There were 9 authenticated unprovoked shark attacks reported from the Pacific Coast of North America during 2017, with none fatal. There were 8 attacks recorded from California and 1 from Washington. The attacks were distributed in the following months; March (1), April (1), July (4) August (1), November (1), and December (1). There was 1 shark attack reported south of the southern Santa Barbara County line, with the remaining 8 attacks from Santa Barbara County north. The single Washington shark attack occurred at the Grays Harbor jetty in Westport. Activities of the victims were; Kayaking 4, Surfing 2, Paddleboarding 1, Freediving 1, and Swimming 1. The Great White Shark, Carcharodon carcharias, was positively identified or highly suspect in all 9 of the attacks.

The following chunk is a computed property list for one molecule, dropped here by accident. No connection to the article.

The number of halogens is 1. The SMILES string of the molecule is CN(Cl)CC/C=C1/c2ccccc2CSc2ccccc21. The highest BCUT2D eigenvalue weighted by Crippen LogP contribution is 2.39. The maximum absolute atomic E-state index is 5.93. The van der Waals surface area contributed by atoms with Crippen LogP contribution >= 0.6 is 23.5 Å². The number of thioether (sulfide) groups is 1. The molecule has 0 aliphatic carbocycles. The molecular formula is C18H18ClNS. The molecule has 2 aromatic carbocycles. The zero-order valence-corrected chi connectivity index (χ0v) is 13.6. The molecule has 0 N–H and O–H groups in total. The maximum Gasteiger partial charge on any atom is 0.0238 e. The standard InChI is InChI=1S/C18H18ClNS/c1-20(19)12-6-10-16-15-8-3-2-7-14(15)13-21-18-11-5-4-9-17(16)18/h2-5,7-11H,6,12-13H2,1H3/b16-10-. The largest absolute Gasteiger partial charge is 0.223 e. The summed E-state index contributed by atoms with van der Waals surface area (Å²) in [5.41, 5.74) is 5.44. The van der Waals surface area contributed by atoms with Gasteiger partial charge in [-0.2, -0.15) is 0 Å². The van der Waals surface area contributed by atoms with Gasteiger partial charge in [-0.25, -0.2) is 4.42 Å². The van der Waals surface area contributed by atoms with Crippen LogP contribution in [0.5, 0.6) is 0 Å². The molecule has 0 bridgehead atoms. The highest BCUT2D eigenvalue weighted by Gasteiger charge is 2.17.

The publication “Shark Attacks of the Twentieth Century” authenticated 108 unprovoked shark attacks from the Pacific Coast between 1900 and 1999. The Great White Shark was implicated in 94 (87%) of the 108 confirmed attacks with an annual average of slightly more than one shark attack per year. The 9 cases reported for 2017 brings the total number of unprovoked shark attacks occurring along the Pacific Coast during the 21st Century to 103. This is ‘six times’ the Twentieth Century annual average of slightly more than one shark attack per year. The Great White Shark was positively identified or highly suspect in 92 (89%) of the 103 attacks recorded during the 21st Century. From 2000 to the present, 51 (50%) of the 103 confirmed shark attacks occurred during the three month period of August (16), September (13), and October (22). There have been 211 authenticated unprovoked shark attacks reported from the Pacific Coast of North America from 1900 thru 2017. The Great White Shark was positively identified or highly suspect in 186 (88%) of the 211 cases. There were 8 fatal shark attacks confirmed from 1900 to 1999 and 5 fatal attacks reported from 2000 to 2017. The 13 fatal attacks represent 6% of the 211 total cases.